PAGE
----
WAUKESHA — Home
sales took a downturn of 8.5 percent during the month of June in the
four-county metropolitan Milwaukee area with a lack of homes for
sale to blame.
Milwaukee Association of Realtors said sales declined 8.5 percent
last month when compared to June 2017. The 2,369 homes sold in June
totals 221 fewer than in June 2017, when 2,590 units sold.
real estate market remains strong with eager buyers looking for
their new home, the GMAR says a lack of homes for sale is resulting
in flat sales for 2018. Also, the GMAR says that new construction,
while improved since the recession, remains “lackluster” and there
are few foreclosures.
“And, people are
not moving out of their existing homes for a variety of reasons,
including: Not having another place to move to, not feeling the
value of their home has totally recovered, or they have made
improvements to their existing home,” said Mike Ruzicka, president
of the GMAR, in the report.
houses that are move-in ready and priced at less than $300,000 are
receiving multiple offers and there aren’t any signs that the market
will be slowing down.
“The only thing
holding back a higher volume of sales is the availability of homes
for sale. And there doesn’t appear to be any way to remediate that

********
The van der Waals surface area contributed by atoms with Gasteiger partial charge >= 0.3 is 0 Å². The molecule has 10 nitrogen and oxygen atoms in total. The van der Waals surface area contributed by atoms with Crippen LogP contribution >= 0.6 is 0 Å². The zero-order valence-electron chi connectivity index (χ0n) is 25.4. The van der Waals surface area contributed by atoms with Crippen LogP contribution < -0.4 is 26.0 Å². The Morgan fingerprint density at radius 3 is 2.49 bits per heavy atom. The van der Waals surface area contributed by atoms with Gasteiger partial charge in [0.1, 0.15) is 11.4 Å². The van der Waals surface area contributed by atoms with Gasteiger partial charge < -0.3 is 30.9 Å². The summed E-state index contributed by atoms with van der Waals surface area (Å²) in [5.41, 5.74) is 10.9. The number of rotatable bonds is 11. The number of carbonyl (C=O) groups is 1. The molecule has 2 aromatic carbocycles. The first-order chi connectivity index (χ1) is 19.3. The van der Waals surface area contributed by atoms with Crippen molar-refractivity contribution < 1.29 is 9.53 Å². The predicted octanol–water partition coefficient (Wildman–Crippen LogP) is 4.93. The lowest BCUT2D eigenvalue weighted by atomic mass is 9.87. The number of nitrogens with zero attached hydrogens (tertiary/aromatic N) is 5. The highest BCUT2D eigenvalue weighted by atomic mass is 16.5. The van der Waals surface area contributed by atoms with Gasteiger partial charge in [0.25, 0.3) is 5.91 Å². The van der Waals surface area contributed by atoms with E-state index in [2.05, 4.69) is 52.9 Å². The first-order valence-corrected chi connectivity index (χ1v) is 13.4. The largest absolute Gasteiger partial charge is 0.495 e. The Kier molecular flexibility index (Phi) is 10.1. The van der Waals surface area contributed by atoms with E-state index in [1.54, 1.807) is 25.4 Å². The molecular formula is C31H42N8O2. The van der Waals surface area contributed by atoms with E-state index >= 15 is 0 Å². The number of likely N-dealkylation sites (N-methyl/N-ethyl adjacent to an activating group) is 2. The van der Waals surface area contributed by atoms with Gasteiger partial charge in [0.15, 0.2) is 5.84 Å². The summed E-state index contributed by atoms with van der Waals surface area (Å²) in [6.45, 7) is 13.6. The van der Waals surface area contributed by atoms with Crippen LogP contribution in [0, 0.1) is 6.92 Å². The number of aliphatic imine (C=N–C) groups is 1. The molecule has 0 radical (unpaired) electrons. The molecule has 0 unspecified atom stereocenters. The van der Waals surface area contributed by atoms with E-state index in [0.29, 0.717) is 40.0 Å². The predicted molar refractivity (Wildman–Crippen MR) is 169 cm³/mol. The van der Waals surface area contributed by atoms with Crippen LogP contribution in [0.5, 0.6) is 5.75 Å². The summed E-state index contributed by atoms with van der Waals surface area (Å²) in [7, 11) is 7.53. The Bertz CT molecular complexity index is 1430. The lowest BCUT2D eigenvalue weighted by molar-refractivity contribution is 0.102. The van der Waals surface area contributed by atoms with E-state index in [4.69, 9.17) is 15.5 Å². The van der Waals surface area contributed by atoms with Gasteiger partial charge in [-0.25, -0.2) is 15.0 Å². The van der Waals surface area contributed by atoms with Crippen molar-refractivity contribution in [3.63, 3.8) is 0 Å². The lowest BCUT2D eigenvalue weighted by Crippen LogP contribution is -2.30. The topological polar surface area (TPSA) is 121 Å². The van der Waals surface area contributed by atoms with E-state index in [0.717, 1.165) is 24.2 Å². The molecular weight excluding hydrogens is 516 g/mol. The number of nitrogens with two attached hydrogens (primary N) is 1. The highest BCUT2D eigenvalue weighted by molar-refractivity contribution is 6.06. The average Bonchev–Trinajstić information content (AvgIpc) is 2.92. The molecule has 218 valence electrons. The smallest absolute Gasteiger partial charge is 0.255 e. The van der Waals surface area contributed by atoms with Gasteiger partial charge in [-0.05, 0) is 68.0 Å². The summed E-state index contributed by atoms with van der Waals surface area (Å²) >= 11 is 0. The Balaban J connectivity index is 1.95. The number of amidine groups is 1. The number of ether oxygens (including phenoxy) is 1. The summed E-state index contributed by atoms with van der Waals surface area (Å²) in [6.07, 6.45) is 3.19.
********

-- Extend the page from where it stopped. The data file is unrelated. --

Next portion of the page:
issue any time soon,” he wrote.
Home sales in
June declined in all four metro counties: Ozaukee at 21.4 percent,
Washington at 17.1 percent, Milwaukee at 6.7 percent and Waukesha at
All of the
counties also saw a decline in new home listings in June.
declined the most at 15.7 percent, followed by Milwaukee at 11
percent, Washington at 8.3 percent and Waukesha at 5.2 percent.
beginning of 2015, a span of 42 months, 29 months, or 69 percent,
had a decrease in homes listed for sale,” according to the report.
A positive for
home sellers is that home sale prices increased in the second
quarter in all four counties.
The sale price
of a home in Washington County rose by 14.5 percent from $228,794 in
2017 to $261,931 in 2018, a difference of $33,137. Homes in Ozaukee
County increased their worth by an average of 11.9 percent and went
from $316,843 to $354,452, or $37,609 more.
County, home prices went up by 3 percent from $317,570 to $327,182,
or $9,612 more. Finally in Milwaukee County, home sale prices
increased 5.2 percent from $175,731 to $184,902, a difference of
$9,171. Ruzicka said the increased cost of homes is “not surprising
considering the lack of inventory and the fast pace of sales.”